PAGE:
E-waste: The Not So Cool Side of Tech
If you’re into smart watches, please stand up! It looks like we have a problem here.
After using my smart watch for 4 years, it’s time to say goodbye to a perfectly running watch, scratch-free yet redundant. Reason – I changed my phone and resultantly the watch is not compatible with the latest tech.
If we think of it, that’s how the materials economy survives, right? The gadgets are hard to upgrade, easy to break, impractical to repair. Plus, there are some cool, new, ‘must-have’ tech gadgets out practically every year. The worst part is that most of them are designed for the landfill. Your new phone may have different charger, even if it’s from the same company as the old one, your old ear plugs may not be compatible requiring you to purchase new ones, worn out batteries may be not be replaceable, the examples are endless. And of course, there are the lakhs and lakhs of refrigerators, A.C.s, and washing machines that are put out of use every time there’s a sale on Amazon or Flipkart.
According to a U.N. report, India is the third largest e-waste producer in the world. It’s not really a surprise especially with our large and increasingly tech-savvy population. However, India also imports e-waste from other countries, but that’s a story for another day.
Why is e-waste so bad anyway?
Firstly, it’s not so easy to recycle. E-waste needs special facilities and equipment for it to be recycled safely. E-waste contains toxins that are harmful to the environment and to humans like mercury, chromium, arsenic, lead, cadmium, and plastics. When extracted improperly, these toxins can leach into soil and water bodies contaminating them and in turn our crops and drinking water. Prolonged exposure to such chemicals can cause major organ failures, respiratory illnesses or lead to cancer. Most of India’s e-waste is handled by informal waste collectors. I’m just going to leave you with that thought...
What can you do, as a consumer?
A study found that 86% of people surveyed felt that manufacturers should provide consumers with guidance on the recycling of electronic products. It’s easy to see their point. Everyone tells you how to start using a product but not many tell you what to do with it once you’re done. Things are looking up though in small ways – India is the only country in South Asia to draft legislation for e-waste although we still have a long way to go.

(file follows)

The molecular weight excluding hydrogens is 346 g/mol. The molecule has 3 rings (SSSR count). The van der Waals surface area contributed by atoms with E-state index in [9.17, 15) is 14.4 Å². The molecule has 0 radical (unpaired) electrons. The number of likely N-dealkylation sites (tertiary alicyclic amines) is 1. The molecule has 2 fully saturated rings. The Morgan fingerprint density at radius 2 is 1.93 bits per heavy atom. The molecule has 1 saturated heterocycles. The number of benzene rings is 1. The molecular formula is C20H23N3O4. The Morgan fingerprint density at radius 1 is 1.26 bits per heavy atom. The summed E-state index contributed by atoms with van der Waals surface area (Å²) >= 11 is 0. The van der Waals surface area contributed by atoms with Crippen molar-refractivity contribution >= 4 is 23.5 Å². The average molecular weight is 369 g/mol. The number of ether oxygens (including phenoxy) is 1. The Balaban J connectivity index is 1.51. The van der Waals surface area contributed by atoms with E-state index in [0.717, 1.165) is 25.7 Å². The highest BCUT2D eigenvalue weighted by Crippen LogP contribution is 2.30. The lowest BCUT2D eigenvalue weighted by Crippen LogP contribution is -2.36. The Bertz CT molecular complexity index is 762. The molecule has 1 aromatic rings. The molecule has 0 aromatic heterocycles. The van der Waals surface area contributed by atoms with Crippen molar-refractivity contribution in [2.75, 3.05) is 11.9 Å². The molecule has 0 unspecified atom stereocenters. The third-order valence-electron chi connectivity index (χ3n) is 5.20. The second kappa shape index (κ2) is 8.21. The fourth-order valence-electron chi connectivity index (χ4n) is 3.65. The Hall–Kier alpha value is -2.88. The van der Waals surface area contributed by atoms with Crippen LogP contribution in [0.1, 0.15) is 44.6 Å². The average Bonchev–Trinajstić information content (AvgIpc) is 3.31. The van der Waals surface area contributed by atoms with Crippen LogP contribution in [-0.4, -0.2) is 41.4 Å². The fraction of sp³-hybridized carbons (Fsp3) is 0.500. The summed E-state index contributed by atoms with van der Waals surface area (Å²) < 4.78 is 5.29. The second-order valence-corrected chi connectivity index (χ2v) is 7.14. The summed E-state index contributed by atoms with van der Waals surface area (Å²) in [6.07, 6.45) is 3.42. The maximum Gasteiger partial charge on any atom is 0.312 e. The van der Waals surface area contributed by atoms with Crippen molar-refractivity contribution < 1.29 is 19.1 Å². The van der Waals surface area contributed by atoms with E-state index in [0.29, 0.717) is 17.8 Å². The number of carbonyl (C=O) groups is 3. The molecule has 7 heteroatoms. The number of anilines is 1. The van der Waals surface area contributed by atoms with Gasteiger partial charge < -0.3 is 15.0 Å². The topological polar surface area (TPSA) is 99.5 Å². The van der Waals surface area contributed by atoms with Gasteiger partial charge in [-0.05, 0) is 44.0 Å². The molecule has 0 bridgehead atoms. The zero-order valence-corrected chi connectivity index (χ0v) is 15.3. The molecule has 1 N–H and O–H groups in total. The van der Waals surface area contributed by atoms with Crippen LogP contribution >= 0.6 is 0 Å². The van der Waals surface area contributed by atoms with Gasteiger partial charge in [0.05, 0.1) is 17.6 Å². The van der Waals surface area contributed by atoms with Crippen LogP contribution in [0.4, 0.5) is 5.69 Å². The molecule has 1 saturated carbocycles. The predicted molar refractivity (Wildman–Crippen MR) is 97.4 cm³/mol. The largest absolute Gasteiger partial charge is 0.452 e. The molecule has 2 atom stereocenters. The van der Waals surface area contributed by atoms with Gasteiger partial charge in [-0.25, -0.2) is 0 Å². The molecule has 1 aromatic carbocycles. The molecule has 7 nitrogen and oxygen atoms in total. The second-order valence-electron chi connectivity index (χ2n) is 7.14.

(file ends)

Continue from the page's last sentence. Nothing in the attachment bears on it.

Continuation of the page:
For now, following four of the five Rs of Sustainable Waste Management can help:
1. Refuse: Think about all the stuff you have. Do you merely want the latest PlayStation or do you need it? It’s absolutely fine not to have the latest tech on the market.
- Reduce: This is a naturaI follow on to the first step. If you can refuse buying new stuff, you can also think of replacing a spare part and repairing your appliances or gadgets instead of simply buying new ones.
- Reuse: If you really must have that new gizmo while your old one is still working fine – and I can think of plenty of instances where this may be the case, like needing a bigger fridge as your family grows – think about gifting the old one to someone in need. Many NGO’s accept old computers to help teach underprivileged children about tech or even to run their day-to-day business. After all, one man’s trash is another man’s utility.
If you need a cash incentive, many big brands may also offer buy-back programs for your appliances and gadgets.
Recycle: There are many certified recycling centres for e-waste in India or nearest collection centre authorised with the pollution control board like - Chintan, Ecoreco, E-Parisaraa, Saahas Zero waste to name a few. Many of them even organise e-waste collection drives every couple of weeks in major cities – so do keep an eye out for those!
Remember, don’t bin electronic waste with other trash. Collect gadgets with heavy metals separately and dispose of them with the appropriate recycling centres.
I counted 10 different old mobile chargers in my house the last time I did a clean-up. How many did you find my fellow eco-conscious warrior? Let me know!
From your (currently) i-Waste-free,